Mattie Ross is the star of the award winning film True Grit. She is a remarkable character being cast as a strong, tough, independent, and determined young woman. While I think Mattie’s character is (unfortunately) rare in major Hollywood films, many people have been quick to call her a feminist character… I have a slightly different take.
If you were to create your own fictional female character, what traits do you think a good feminist character would and wouldn’t embody?
Related Links and Articles:
- Teen Girls in Film Showcase True Grit by Rebecca Keegan, I fully agree with the quote I used in the video however, much of this article I disagree with.
- Some articles that argue Mattie Ross is a feminist character here, here, here, here and here.
- True Grit’s Ad Campaign Buries the Lead at Ms. Magazine
- Why is True Grit’s Hailee Steinfeld SAG’s supporting actress category, LA Times – I was just one of many people who were frustrated to see Hailee Steinfeld nominated for Best Supporting Actress at this years Academy Awards when she is clearly the lead.
- A post at Rachel Simmon’s Blog by Fiona Lowenstein Films: True Grit and Somewhere Star Girls but Fail Girlhood andRachel’s response at Feminist Fatale Mattie Ross: True Brat?
** This video is available to be translated into other languages by volunteers like you. Please visit the subtitling page on Universal Subtitles and click TRANSLATE to get started.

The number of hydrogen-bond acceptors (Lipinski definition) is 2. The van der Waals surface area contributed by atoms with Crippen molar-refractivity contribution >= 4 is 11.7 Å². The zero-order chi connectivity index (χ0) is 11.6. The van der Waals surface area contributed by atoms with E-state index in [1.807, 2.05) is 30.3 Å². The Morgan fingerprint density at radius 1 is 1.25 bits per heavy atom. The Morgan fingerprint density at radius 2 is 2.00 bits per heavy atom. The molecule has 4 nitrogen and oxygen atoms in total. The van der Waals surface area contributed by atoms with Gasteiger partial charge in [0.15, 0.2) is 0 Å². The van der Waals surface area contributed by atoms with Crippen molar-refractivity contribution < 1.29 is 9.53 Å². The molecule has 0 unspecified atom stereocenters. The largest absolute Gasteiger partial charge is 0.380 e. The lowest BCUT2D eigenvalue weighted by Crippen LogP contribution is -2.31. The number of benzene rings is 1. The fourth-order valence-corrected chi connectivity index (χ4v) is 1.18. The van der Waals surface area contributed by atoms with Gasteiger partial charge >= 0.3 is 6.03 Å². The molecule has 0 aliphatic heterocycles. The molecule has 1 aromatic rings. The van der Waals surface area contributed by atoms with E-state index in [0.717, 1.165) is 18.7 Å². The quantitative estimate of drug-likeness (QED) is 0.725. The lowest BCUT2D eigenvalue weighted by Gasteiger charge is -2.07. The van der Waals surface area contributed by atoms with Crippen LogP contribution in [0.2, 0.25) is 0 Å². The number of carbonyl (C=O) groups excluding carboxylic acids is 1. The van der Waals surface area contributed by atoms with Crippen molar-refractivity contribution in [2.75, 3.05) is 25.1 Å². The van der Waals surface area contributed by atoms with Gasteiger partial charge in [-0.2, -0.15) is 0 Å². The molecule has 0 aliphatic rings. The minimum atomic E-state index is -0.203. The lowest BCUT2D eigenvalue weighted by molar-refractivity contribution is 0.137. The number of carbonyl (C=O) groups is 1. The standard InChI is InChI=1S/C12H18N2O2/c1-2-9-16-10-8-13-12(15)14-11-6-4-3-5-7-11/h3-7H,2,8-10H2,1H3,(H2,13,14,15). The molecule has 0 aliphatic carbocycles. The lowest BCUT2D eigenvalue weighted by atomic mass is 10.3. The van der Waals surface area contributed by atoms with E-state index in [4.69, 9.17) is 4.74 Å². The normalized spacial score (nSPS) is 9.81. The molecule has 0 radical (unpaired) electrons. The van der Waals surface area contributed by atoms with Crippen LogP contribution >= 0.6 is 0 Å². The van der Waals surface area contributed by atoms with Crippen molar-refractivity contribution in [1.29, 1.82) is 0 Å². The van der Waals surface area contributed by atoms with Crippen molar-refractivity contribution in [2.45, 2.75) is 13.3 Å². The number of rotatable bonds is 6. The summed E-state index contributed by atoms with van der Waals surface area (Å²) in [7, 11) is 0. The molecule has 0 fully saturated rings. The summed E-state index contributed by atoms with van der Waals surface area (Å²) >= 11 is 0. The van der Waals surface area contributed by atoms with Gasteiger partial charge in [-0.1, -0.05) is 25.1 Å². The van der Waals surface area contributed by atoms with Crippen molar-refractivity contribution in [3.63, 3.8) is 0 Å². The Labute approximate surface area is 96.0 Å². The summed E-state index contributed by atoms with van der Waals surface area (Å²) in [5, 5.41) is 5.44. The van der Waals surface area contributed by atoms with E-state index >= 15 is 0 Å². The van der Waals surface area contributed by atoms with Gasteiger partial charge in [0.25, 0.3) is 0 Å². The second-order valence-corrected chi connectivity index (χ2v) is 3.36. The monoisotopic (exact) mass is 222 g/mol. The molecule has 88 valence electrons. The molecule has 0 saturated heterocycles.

Mattie Ross is the star of the award winning western film True Grit by the Coen Brothers. This is a remake of the 1969 film staring John Wayne which is itself an adaptation of the 1968 Charles Portis’ novel. The 14 year old lead character is played by Hailee Steinfeld, who much to my surprise was only 13 when filming the movie. This is a significant and welcome change from the original casting where actor Kim Darby was 21 when playing Mattie Ross. It’s always nice seeing young actors playing lead roles in serious films, especially young women because they are offered so few of these.
WIthout giving too much away, this is a classic western narrative about the search for revenge, self reliance and independence in a harsh and unforgiving land. The movie follows Mattie on her quest for revenge against the man who killed her father. To help her in this venture, she hires notorious U.S. marshall, Rooster Cogburn, known for his ruthless grit. The marshall initially dismisses and ridicules Mattie because of her age and gender, however she convinces him of her competence and they set out on the trail to find the killer.
For those of you who haven’t seen True Grit, there’s gonna be a few spoilers ahead.